I have been afflicted with this disease. Although no doctor has diagnosed me officially, I know that I am sick. This illness, procrastination, has always caused me serious health and life problems. No sleep, exhausting days, switching grammar and other clauses, using the wrong words as spell check corrects my lazy typing, not to mention this growing addiction to coffee.
The earliest I can remember of procrastination was in sixth grade when I had my first project ever in the history of my education. It was the infamous A to Z Egypt book all the sixth graders did at my school, where you find something of Ancient Egypt to matching letter, like A for Anubis, B for… something else… and P for Papyrus.
I had put off this project for the entire month it was due. I literally did zero work on it for the four weeks we had to do it—even during the trips to the library, I would find something else to read instead of researching. The night it was due, I started my frantic internet Googling from A to Z. Even enlisting the help of other family members did not hide the truth that I would not be able to get my project done that night. Upon this realization, I decided to take a personal day. My parents, however, shut that idea down pretty quickly. I begged, pleaded and even cried and had a small panic attack on the horror of not turning in my project on the first day. Still, they were resolute, stone monoliths. I cried myself to sleep and woke dreading, apprehensive and resentful the next morning.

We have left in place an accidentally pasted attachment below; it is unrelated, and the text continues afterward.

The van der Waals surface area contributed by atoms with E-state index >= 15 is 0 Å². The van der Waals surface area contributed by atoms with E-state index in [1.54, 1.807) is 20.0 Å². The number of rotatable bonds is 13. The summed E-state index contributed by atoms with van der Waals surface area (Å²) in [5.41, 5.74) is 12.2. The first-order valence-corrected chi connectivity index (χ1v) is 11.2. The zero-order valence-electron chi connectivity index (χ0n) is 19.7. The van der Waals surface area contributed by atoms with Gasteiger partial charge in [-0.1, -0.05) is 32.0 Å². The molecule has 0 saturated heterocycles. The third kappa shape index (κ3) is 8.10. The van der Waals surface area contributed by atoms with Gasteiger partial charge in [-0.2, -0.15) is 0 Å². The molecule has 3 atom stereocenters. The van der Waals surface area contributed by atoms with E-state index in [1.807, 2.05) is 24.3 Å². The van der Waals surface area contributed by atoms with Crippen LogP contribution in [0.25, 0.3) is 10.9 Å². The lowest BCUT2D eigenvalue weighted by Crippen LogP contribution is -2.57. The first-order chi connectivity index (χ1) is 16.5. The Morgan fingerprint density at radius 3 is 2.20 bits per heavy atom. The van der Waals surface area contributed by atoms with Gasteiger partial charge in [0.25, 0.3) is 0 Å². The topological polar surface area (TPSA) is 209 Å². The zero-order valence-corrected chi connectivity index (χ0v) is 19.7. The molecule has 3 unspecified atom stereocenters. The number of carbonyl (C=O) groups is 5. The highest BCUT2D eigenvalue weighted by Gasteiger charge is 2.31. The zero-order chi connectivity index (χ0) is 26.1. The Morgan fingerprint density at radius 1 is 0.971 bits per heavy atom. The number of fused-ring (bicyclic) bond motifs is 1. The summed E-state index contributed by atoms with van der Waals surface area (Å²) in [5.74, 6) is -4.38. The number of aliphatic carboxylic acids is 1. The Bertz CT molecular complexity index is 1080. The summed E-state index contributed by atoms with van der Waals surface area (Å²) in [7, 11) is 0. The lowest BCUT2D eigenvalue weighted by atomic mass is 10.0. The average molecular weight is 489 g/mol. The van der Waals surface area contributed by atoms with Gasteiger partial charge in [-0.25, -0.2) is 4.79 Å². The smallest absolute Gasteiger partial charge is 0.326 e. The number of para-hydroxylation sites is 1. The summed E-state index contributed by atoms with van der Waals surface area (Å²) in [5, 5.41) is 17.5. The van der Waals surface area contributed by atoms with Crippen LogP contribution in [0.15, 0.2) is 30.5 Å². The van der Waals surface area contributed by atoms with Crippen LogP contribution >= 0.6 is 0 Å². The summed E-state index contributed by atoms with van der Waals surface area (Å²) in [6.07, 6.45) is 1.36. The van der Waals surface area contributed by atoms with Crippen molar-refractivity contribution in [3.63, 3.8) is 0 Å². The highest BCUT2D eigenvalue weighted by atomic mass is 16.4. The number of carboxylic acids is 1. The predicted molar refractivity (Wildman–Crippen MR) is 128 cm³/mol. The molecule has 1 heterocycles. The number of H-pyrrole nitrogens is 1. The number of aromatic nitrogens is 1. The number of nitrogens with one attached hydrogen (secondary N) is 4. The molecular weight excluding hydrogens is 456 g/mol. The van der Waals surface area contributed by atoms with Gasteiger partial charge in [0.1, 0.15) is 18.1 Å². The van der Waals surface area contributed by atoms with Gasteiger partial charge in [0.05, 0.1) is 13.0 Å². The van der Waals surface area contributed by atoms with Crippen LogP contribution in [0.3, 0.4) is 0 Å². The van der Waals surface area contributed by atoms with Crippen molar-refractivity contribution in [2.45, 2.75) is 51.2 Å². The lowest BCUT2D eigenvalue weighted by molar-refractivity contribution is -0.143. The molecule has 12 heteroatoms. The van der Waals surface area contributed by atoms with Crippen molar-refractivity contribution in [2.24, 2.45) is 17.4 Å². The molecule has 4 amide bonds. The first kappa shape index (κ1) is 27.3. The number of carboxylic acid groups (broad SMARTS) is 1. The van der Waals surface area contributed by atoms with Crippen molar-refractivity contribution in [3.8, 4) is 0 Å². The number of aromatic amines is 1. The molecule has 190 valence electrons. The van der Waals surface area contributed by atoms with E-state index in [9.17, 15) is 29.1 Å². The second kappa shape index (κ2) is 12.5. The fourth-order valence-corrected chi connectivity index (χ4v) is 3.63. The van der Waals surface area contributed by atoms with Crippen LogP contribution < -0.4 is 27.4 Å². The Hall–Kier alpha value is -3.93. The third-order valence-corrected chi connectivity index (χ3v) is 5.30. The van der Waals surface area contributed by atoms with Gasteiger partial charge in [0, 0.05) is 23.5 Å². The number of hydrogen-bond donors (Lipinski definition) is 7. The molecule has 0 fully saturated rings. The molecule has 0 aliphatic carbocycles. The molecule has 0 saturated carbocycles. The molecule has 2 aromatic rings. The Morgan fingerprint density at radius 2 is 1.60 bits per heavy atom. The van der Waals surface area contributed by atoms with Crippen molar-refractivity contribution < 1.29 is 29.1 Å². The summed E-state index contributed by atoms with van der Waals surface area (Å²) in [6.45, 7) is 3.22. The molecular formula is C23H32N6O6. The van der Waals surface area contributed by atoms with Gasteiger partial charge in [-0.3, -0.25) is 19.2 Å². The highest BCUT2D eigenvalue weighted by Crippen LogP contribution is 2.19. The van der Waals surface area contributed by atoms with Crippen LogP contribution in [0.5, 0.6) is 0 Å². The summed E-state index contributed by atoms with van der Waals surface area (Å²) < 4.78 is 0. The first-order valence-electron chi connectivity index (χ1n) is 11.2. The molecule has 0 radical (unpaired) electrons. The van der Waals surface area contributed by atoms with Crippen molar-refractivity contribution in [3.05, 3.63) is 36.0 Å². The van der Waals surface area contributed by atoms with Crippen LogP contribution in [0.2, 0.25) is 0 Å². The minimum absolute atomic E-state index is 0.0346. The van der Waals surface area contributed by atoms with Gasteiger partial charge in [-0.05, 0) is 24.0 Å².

As my teacher collected the projects, I feared the moment when he would come to my desk and proclaim judgment and death upon me. But when that moment came, I merely cringed as he looked over me, walking past my empty desk. Was that all? That was my torment, the extent of my punishment? I had begged for my parents’ mercy to be free from that? I came home lighthearted that day, thinking, “That wasn’t so bad.”
And that is when it all started. Procrastination had taken a firm hold on me, had me in its clutches. I realized that I could work hard on the last day to do it or even turn it in late, get a C on the project while receiving an A for the whole class. I wonder what my life would be like now if my parents had allowed me to stay home from school that day…
Because even now, as I write this, it is just another way that I am procrastinating a project.